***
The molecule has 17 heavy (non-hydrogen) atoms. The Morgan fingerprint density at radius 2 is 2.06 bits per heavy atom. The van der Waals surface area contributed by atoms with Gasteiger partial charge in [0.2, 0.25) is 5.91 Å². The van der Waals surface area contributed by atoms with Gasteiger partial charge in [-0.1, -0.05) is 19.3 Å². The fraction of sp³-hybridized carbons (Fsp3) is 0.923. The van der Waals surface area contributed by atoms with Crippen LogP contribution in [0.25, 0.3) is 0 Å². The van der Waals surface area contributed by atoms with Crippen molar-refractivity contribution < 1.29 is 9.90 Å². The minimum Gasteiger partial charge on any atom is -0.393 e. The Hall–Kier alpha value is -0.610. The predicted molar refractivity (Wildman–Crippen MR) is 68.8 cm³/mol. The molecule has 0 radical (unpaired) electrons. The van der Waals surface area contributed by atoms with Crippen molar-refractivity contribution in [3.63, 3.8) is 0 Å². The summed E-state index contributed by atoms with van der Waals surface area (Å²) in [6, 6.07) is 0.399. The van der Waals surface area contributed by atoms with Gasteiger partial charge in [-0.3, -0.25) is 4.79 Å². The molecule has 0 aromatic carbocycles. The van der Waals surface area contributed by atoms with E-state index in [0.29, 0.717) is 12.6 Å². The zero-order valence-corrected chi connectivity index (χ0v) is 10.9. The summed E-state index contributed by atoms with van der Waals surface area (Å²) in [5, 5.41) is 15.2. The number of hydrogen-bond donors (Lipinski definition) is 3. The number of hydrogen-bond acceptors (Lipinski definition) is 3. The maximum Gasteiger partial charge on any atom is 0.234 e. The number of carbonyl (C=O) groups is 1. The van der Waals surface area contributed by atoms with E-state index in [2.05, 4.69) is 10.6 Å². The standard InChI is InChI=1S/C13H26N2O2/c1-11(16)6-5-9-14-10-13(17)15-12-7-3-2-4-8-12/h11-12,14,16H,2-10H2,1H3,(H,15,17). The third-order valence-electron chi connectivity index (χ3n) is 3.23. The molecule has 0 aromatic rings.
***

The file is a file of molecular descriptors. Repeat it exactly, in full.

The molecule has 17 heavy (non-hydrogen) atoms. The Morgan fingerprint density at radius 2 is 2.06 bits per heavy atom. The van der Waals surface area contributed by atoms with Gasteiger partial charge in [0.2, 0.25) is 5.91 Å². The van der Waals surface area contributed by atoms with Gasteiger partial charge in [-0.1, -0.05) is 19.3 Å². The fraction of sp³-hybridized carbons (Fsp3) is 0.923. The van der Waals surface area contributed by atoms with Crippen LogP contribution in [0.25, 0.3) is 0 Å². The van der Waals surface area contributed by atoms with Crippen molar-refractivity contribution < 1.29 is 9.90 Å². The minimum Gasteiger partial charge on any atom is -0.393 e. The Hall–Kier alpha value is -0.610. The predicted molar refractivity (Wildman–Crippen MR) is 68.8 cm³/mol. The molecule has 0 radical (unpaired) electrons. The van der Waals surface area contributed by atoms with Crippen molar-refractivity contribution in [3.63, 3.8) is 0 Å². The summed E-state index contributed by atoms with van der Waals surface area (Å²) in [6, 6.07) is 0.399. The van der Waals surface area contributed by atoms with Gasteiger partial charge in [-0.3, -0.25) is 4.79 Å². The molecule has 0 aromatic carbocycles. The van der Waals surface area contributed by atoms with E-state index in [0.29, 0.717) is 12.6 Å². The zero-order valence-corrected chi connectivity index (χ0v) is 10.9. The summed E-state index contributed by atoms with van der Waals surface area (Å²) in [5, 5.41) is 15.2. The number of hydrogen-bond donors (Lipinski definition) is 3. The number of hydrogen-bond acceptors (Lipinski definition) is 3. The maximum Gasteiger partial charge on any atom is 0.234 e. The number of carbonyl (C=O) groups is 1. The van der Waals surface area contributed by atoms with E-state index in [2.05, 4.69) is 10.6 Å². The standard InChI is InChI=1S/C13H26N2O2/c1-11(16)6-5-9-14-10-13(17)15-12-7-3-2-4-8-12/h11-12,14,16H,2-10H2,1H3,(H,15,17). The third-order valence-electron chi connectivity index (χ3n) is 3.23. The molecule has 0 aromatic rings.